NEWPORT, R.I. – Luck was on the side of competitors yesterday for the opening day of the 2008 C. Thomas Clagett Jr. Memorial Regatta as a cold front went through Narragansett Bay with fierce thunderstorms that fortunately split north and south to bypass the area. With predictions for breezier conditions today, racers in the three Paralympic classes who were joined for the first time at this event by the blind sailors racing in J/22s, went back to work on-the-water as an up and down northerly with an ebbing current made for a challenging day.
Luck, however, was not a factor in determining the 2008 Blind Sailing World Championship which was won by skipper Sengil “Inky” Inkiala (Watertown, Mass.) and crew Nancy Jodoin (West Brookfield, Mass.), sailing with sighted guides Ken Legler (Reading, Mass.) and Harry Berman (Hull, Mass.). “A great amount of our success comes from the sighted guides,” said Inkiala who has sailed with Legler (the head sailing coach at Tufts University) for over 10 years. “Communication is important and when he gives me a command I know [exactly] what he means.” Jodoin, however, had only practiced one time with Inky prior to racing this event with him. “He called me on the phone last week so we could get some communication over the phone,” she said. “His advice was to ‘be calm.’” The win of the national championship marks the “fifth or sixth” time Inky has claimed the title — with this one earned on his 51st birthday. “It was more fun to be with The Clagett,” Inkiala added. “Each time we went out from Sail Newport Ken was giving us info on the other boats [racing]. We loved it!”
Inkiala’s team started the day with a two-point lead over the team helmed by defending champion Matt Chao (Boston, Mass.). Chao’s team — crew Deborah Keating (Woburn, Mass.) and sighted guides Peter Frisch (Swampscott, Mass.) and Tom Winston (Charlestown, Mass.) – were able to win only one race on the final day of the series to the four bullets posted by Inkiala whose worst finish — a fourth in race nine – was dropped to give his team the championship title with 12 points to the 20 collected by Chao’s team. Jason Wallenstein (Quincy, Mass.) with Mark Bos (Gloucester, Mass.) and sighted sailors Bill Rapp (Rockport, Mass.) and Lisa O’Connor (Hull, Mass.) finished third overall with 22 points. Duane Farrar (Watertown, Mass.) and Mitsuhiro Iwamoto (San Diego, Calif.) with sighted guides Patrick Schule (Boston, Mass.) and Bob Costello (Medfield, Mass.) were fourth with 33 points. Nina Kagan (Boston, Mass) and Bruce Howell (Needham, Mass.) sailed with sighted guides Arthur O’Neill (Needham, Mass.) and Peter Harrington (Newton, Mass.) to a fifth place finish, followed by the California team of Alan Spector (San Francisco), Danette Davis (Berkeley) with visually impaired sailors Philip Kum (San Francisco) and Walter Raineri (Belmont).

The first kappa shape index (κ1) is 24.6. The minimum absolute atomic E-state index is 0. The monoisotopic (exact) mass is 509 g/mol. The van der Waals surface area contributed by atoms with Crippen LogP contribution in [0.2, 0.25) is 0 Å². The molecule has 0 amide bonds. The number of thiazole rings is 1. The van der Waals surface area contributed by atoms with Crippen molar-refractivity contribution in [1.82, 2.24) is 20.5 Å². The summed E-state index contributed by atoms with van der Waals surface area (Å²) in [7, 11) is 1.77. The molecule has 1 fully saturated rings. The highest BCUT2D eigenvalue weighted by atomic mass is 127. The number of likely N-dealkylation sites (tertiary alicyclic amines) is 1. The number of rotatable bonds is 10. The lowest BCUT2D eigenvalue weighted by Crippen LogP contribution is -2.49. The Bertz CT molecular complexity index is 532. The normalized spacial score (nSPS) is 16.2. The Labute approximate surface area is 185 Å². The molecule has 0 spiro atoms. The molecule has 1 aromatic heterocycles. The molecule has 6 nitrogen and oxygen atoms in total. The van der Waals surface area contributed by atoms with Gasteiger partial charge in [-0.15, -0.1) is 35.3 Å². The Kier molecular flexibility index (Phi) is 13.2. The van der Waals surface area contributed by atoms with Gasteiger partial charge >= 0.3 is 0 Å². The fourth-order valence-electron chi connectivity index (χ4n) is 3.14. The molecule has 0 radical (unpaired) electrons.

Next March the teams helmed by Chao and Wallenstein will represent the USA at the 2009 Blind Sailing World Championship in New Zealand. At the world championships, the vision classification of the skipper determines in which division each four-person team will compete. Chao, who has been totally blind since birth, will competed in the B1 Division, while Wallenstein, whose vision loss is due to complications from Diabetes, will race in the B3 Division for sailors who are the least visually impaired.
Lucky would not be the term used today by the USA’s 2008 Paralympic representatives in the Sonar class after a collision with a submerged concrete slab damaged their boat and put the brakes on the lead they held after day one’s five races. Rick Doerr (Clifton, N.J.), Tim Angle (Somerville, Mass.) and Bill Donohue (Brick, N.J.) placed 2-3-2 in today’s racing while the Canadian Paralympic team helmed by Ken Kelly with crew Don Terlson and Mark Shaw (all Victoria, B.C.) won all three races to move into first overall in the four-boat fleet. The two teams are now tied at 10 points each heading into the final day of this event.
In the SKUD-18s, day one fleet leaders Scott Whitman (Brick, N.J.) and Julia Dorsett (West Chester, Penn.) remain in first overall despite the consistent sailing of John McRoberts and Stacie Louttit (both Victoria, B.C.). Canada’s Paralympic representatives opened the day with a fourth-place finish and then won the final three races to end the day with 13 points – two points out of first – to set the stage for an all-out battle in tomorrow’s final races.
In the 2.4 Metre class, Canada’s Paralympic representative Paul Tingley (Halifax, Nova Scotia) won the first three races and followed with two second-place finishes to retain the overall lead with 11 points. The USA’s Paralympic representative, John Ruf (Pewaukee, Wisc.), has 15 points after finishes of 2-2-2-3-1. Charles Rosenfield (Woodstock, Conn.), who also won a race today, remains third overall with 19 points.
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